Is Final Cut Pro X for Hollywood?

JJ Powell • Oct 27, 2020


Josh Beal is a Hollywood editor who has work on such shows as Counterpart, Bloodline, and House of Cards. As a TV editor, Josh thinks it is time for Hollywood to reconsider Final Cut Pro X as a viable editing platform. In this presentation, Josh explains why Avid Media Composer is the King of the NLE in Hollywood and what needs to happen to convince current Media Composer editors to switch over to Final Cut Pro X. Josh did a whole Faster Together presentation on this topic which you can find on this page.

Reconsidering Final Cut Pro X in Hollywood

Since Final Cut Pro X (FCPX) came out in April 2011, many have criticized the application saying things like, “it’s iMovie pro” or “Apple has given up on the pros,” etc. In the nine years since the application came out many updates have been rolled out and Hollywood’s view has been stuck in 2011. Josh Beal, an editor in Hollywood with credits ranging from Bloodline to House of Cards to Counterpart, speaks his mind on why Hollywood should reconsider its view on using FCPX.

“A good editor can demonstrate their value regardless of what they are cutting on, but the tools they use do matter,” Beal says.

Through testing, Beal has shown how FCPX can be used to aid and replace Avid. An example Beal gave was dialogue cheats where he was able to do some time stretching in audio when he was still waiting on updates from the audio editor. He also suggested using Needle Drop Auditions when transitioning between diegetic and non-diegetic equalizers. He used FCPX compound clips to save hours of time during his first season on Counterpart. With the compound clip Beal was able to put in all the music that could be offered in the scene and be able to turn each song on or off to listen through the scene with each of the music queues all without having to add a song or re-work the clip every time.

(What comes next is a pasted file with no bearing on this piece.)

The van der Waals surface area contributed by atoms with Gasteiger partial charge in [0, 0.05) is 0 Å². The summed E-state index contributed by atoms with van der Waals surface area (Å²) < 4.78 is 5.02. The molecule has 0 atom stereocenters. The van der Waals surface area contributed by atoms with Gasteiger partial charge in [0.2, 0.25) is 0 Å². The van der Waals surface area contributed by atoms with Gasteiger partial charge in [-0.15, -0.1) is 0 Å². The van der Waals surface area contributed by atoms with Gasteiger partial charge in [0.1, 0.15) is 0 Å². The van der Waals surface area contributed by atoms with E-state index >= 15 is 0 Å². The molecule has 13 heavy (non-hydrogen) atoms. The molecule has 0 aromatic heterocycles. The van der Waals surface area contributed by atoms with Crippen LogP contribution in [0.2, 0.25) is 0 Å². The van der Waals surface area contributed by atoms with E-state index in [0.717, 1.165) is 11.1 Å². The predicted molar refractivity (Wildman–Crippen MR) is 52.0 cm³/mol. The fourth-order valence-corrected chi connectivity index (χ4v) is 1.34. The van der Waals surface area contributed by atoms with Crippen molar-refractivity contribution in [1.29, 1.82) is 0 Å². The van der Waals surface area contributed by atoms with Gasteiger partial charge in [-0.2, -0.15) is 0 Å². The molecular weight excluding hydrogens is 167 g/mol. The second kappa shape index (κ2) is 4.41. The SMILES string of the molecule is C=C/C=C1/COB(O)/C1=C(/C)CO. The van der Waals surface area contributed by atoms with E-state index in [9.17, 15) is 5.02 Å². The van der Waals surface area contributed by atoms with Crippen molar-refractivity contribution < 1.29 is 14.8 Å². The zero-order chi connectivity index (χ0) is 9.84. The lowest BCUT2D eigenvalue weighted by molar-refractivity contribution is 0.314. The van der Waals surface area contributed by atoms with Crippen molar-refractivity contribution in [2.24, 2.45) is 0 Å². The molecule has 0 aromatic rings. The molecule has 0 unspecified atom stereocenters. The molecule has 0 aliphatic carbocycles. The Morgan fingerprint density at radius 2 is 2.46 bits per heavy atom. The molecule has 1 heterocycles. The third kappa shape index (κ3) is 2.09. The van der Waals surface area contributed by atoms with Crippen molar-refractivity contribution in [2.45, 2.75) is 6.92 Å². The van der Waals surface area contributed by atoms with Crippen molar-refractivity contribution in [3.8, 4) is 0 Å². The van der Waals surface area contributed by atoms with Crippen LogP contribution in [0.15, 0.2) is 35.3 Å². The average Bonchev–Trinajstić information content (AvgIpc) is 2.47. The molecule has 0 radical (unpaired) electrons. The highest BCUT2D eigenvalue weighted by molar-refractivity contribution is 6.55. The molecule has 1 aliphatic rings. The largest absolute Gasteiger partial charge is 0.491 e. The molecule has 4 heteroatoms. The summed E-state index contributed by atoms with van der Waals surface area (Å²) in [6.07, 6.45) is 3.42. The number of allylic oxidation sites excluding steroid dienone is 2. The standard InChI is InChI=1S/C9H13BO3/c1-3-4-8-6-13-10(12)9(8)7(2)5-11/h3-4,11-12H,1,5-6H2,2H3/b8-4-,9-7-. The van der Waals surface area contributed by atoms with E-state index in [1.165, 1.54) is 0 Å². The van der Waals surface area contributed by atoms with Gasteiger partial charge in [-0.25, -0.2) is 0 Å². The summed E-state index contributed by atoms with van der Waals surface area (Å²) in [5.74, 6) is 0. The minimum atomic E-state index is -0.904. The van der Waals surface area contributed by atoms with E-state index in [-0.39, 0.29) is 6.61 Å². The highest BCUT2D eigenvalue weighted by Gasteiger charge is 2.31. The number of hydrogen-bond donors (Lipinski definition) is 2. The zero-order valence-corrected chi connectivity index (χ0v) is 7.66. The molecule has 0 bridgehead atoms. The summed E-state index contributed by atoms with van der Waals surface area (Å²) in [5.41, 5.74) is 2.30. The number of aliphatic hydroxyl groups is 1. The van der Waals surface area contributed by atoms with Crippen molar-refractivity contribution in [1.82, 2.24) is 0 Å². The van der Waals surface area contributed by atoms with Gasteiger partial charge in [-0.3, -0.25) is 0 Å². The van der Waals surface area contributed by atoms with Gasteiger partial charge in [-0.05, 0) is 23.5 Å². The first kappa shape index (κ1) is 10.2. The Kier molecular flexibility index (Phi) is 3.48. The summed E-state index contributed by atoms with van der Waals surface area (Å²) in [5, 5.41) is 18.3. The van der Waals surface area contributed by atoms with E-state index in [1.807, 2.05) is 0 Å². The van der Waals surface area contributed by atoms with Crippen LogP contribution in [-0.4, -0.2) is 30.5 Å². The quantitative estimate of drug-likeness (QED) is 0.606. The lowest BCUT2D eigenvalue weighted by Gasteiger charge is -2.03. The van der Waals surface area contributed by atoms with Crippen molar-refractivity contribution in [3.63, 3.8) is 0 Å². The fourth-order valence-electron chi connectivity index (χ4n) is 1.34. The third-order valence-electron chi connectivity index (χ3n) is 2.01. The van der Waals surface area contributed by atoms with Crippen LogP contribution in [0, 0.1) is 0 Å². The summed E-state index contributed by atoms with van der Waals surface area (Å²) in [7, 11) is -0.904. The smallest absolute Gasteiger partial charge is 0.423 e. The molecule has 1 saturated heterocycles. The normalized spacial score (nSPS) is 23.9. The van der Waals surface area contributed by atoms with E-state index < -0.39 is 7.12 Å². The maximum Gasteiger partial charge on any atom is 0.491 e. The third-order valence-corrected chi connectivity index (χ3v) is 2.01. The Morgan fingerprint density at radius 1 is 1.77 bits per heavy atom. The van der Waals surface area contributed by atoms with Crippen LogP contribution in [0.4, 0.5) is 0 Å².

“I believe it’s the most forward-looking NLE on the market,” Beal says of FCPX.

Ben Mercer editor of Unknown Solider, says in an article “Art of the Cut with Ben Mercer on editing ‘Unknown Solider’ in FCPX” that changing the tool will affect the way you approach the edit not just on the mechanical side but also with the psychological approach. Though Avid is king in Hollywood, some go rogue when choosing the editing software they want to work in.

Glenn Ficarra and John Requa writer/director duo, chose to work with FCPX for their features, Focus and Whiskey Tango Foxtrot. They wanted to work with FCPX because it was changing the game in digital filmmaking. Ficarra says that when he started considering FCPX he had been working with Avid editors. He felt as though the program had stopped evolving and that he was cutting a digital movie on flatbed. An editor’s job is to be a storyteller helping the writer, director, show-runner etc. story come to fruition. With tools that make the process faster and more collaborative the job changes. FCPX has rethought the problem and given editors the power to collaborate differently and with speed.

FCPX isn’t about being a fantasy editing system according to Beal, “it’s about democratizing and simplifying the process for filmmakers.”

“If as an industry we continue to thoughtlessly dismiss bold moves like this by products like FCPX, I fear we are always going to be the last to have the tools that significantly move us forward. And make our jobs easier, more fun and remove old barriers,” says Beal.

With tools like FCPX rethinking the problems editors and their collaborators have run into in the past, they can create a new future. Letting go of what we have done in the past creates space for a new future with more possibilities.

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